Fagaras, a small city near Brasov in Romania’s Transylvania region, boasts one of the finest Renaissance castles in the country. At least, that is how it looks now. But the castle in this mountainous, strategic border post has been here in some form or another ever since the 13th century – originally as a wooden fort. Successive rulers and regimes used the site for various purposes, building it up into a gorgeous piece of architecture with a rich history.
The castle is right in the center of the town, and is easily spotted among the block-shaped communist-era buildings. A moat full of water, in the shade of weeping willows, surrounds the castle, and surrounding that is a big lawn area.
After a long time during which it was only a wooden fort in the 1200s, Fagaras became a residential location for ethnic Romanians, Hungarians and Germans. Since this was an important place from which to defend the southern border of the former Hungarian kingdom, King Andras the Third, who ruled from 1290 to 1301, exempted its residents from tax. The 1300s saw the first stone fort being built here.
The castle is surrounded by a wall roughly half as high as the building itself. The castle has four sides, and its corners are reinforced with polygon-shaped towers. The oldest are the ones to the northeast, the Black Tower, and the southwestern Red Tower; both built in about 1310 by Laszlo Kan, prince of Transylvania. The other towers date from the early 1500s.
It was between 1528 and 1541 that the building started taking on a palace-like, stately appearance as opposed to a strictly fortress design. That work happened under Stefan Mailat (Istvan Majlath), leader of Fagaras region and later Transylvania’s ruling prince. It was also under his command that the surrounding wall started being built, extending off of the oldest part of the outer fortifications – the 15th-century entrance tower found on the east side.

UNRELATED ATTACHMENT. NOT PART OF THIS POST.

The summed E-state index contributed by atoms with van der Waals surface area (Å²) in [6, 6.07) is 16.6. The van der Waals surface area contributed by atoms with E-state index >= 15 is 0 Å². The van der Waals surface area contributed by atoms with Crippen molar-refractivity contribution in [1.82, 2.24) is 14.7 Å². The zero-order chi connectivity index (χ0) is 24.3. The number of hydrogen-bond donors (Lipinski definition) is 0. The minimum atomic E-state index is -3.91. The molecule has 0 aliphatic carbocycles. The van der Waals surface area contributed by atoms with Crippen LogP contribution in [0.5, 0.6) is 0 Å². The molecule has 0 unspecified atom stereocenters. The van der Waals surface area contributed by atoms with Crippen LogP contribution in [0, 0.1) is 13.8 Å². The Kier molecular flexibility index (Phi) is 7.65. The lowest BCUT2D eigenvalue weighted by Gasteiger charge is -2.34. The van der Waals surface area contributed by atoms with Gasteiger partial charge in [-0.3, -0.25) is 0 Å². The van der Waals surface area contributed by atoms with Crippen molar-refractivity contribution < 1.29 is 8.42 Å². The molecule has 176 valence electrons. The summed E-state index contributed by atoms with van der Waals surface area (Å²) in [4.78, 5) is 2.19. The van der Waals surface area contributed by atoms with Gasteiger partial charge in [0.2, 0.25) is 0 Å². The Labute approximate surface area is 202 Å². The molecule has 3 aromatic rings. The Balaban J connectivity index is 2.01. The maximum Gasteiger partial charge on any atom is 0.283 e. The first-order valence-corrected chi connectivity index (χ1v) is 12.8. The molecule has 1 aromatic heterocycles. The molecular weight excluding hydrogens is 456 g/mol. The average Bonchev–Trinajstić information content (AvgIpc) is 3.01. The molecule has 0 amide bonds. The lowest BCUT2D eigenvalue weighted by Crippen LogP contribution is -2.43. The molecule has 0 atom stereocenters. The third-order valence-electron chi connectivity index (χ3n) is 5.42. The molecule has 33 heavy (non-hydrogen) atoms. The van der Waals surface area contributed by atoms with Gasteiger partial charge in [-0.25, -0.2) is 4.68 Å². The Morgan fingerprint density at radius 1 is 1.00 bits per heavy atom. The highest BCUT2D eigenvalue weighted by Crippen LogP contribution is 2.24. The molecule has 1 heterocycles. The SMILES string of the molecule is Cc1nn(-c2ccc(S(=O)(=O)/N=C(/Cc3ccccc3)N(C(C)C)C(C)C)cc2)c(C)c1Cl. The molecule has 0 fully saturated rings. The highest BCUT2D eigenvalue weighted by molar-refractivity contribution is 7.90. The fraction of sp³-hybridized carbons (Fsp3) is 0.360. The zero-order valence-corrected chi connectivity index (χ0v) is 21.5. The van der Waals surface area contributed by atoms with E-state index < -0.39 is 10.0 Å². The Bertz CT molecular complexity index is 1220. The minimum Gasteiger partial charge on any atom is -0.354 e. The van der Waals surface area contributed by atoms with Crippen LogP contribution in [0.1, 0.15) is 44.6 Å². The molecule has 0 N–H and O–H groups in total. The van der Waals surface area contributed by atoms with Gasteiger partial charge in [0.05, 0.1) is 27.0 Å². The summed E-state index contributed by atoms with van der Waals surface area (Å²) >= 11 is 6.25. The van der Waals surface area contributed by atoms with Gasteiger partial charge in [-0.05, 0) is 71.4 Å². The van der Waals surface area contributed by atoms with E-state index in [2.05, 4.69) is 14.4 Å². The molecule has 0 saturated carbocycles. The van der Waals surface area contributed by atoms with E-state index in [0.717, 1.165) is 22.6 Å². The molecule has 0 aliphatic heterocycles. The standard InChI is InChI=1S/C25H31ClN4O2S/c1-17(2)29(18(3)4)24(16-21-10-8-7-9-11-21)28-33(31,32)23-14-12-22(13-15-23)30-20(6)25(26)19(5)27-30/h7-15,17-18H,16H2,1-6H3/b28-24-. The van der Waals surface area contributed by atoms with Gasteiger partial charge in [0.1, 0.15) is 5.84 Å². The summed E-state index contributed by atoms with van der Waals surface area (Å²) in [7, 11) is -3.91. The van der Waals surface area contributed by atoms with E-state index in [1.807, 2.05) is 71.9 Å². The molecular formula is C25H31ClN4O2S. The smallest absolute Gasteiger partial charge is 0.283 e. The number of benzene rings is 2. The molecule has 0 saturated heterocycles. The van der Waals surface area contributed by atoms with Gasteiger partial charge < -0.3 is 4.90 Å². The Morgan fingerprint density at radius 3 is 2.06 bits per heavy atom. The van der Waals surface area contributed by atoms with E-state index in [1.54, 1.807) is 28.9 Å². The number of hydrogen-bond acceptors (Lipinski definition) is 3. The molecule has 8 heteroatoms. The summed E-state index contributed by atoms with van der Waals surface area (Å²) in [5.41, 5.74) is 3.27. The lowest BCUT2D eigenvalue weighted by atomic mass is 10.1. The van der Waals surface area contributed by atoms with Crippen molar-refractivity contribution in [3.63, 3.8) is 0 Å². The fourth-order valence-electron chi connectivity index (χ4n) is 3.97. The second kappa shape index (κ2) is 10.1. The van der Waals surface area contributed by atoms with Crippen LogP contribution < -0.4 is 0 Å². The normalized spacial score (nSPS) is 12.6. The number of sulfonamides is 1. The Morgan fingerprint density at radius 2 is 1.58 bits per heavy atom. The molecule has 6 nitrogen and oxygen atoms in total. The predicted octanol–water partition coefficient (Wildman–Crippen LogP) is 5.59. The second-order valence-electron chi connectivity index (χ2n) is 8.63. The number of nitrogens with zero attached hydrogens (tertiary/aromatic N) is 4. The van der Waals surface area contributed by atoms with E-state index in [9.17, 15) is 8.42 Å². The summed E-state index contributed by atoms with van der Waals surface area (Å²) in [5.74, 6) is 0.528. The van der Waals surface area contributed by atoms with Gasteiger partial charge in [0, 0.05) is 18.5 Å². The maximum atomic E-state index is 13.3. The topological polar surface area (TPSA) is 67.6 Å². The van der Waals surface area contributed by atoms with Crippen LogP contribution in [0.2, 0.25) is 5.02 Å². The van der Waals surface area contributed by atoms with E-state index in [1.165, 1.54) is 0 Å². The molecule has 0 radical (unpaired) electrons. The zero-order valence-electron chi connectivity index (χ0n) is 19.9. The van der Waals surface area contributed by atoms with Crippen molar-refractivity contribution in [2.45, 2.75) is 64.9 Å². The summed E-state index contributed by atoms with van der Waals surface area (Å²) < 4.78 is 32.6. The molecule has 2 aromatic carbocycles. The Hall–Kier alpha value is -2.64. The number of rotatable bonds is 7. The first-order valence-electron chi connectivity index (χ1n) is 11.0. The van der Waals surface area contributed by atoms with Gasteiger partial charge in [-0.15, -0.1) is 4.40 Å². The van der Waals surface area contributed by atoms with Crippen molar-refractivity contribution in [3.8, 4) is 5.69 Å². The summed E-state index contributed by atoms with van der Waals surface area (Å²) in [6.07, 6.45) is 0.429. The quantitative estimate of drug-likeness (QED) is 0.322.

But the most important reconstructions, in terms of how the building looks today, date from the reigns of Transylvanian princes Gabor Bethlen (ruled 1613-29) and Gyorgy Rakoczi I (ruled 1630-1648). It was then that it gained its inner vaulting, and its loggia that overlooks the courtyard within. Bethlen made Fagaras the residence for Transylvanian princes’ wives. He also bolstered the outer wall with more bastions. But work didn’t stop then; the outer wall we see today is largely an 18th century construction.
The castle did not see any military aggression after the 18th century, as it was no longer of strategic importance. But in the fifties, under communism, political dissidents were incarcerated here for a while.
The castle benefited from restorations from 1965 to 1973 and now contains a restaurant and museum exhibits. The restaurant, which serves traditional Romanian cuisine, is particularly pleasant in summer when it sets out tables in the courtyard. Sometimes there are concerts in the courtyard, too.
The museum (closed Mondays), which occupies several rooms within the castle, focuses on traditional trades and crafts from the local region, and you can see ceramics, icons, old clothing and weapons. On a higher story within the castle is the municipal library.
While you’re in town, check out the 1697 Romanian Orthodox church a few blocks to the southeast, with its incredible sculpted door, and its wall paintings from the 1700s. Or to the southwest, look at the Hungarian Reformed church built in 1712-15. Among the several people buried in the lawn in front is Kata Bethlen, a princess (1700-59), who dwelt in Fagaras. Her silken wedding dress and veil are draped over the altar in the church.
Fagaras is in the southern part of Transylvania, midway between the major cities of Sibiu and Brasov. It is on highway number 7.
Written by David Hill for EuropeUpClose.com